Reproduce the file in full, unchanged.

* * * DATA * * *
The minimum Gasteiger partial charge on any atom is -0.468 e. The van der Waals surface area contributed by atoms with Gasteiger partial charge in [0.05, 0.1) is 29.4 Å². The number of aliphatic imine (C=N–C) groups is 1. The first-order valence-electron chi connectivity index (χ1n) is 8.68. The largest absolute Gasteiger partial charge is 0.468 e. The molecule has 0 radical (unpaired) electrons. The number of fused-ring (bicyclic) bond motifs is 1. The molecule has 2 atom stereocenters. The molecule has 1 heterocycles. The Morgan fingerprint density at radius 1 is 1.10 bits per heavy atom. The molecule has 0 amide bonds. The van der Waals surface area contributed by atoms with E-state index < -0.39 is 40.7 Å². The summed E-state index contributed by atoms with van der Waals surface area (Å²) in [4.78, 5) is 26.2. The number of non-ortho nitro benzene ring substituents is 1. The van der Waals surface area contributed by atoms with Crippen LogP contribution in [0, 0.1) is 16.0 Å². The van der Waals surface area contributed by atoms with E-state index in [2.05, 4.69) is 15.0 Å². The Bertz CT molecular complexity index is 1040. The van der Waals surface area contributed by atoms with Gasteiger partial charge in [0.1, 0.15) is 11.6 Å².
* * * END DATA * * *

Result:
The minimum Gasteiger partial charge on any atom is -0.468 e. The van der Waals surface area contributed by atoms with Gasteiger partial charge in [0.05, 0.1) is 29.4 Å². The number of aliphatic imine (C=N–C) groups is 1. The first-order valence-electron chi connectivity index (χ1n) is 8.68. The largest absolute Gasteiger partial charge is 0.468 e. The molecule has 0 radical (unpaired) electrons. The number of fused-ring (bicyclic) bond motifs is 1. The molecule has 2 atom stereocenters. The molecule has 1 heterocycles. The Morgan fingerprint density at radius 1 is 1.10 bits per heavy atom. The molecule has 0 amide bonds. The van der Waals surface area contributed by atoms with E-state index < -0.39 is 40.7 Å². The summed E-state index contributed by atoms with van der Waals surface area (Å²) in [4.78, 5) is 26.2. The number of non-ortho nitro benzene ring substituents is 1. The van der Waals surface area contributed by atoms with Crippen LogP contribution in [0, 0.1) is 16.0 Å². The van der Waals surface area contributed by atoms with E-state index in [2.05, 4.69) is 15.0 Å². The Bertz CT molecular complexity index is 1040. The van der Waals surface area contributed by atoms with Gasteiger partial charge in [0.1, 0.15) is 11.6 Å².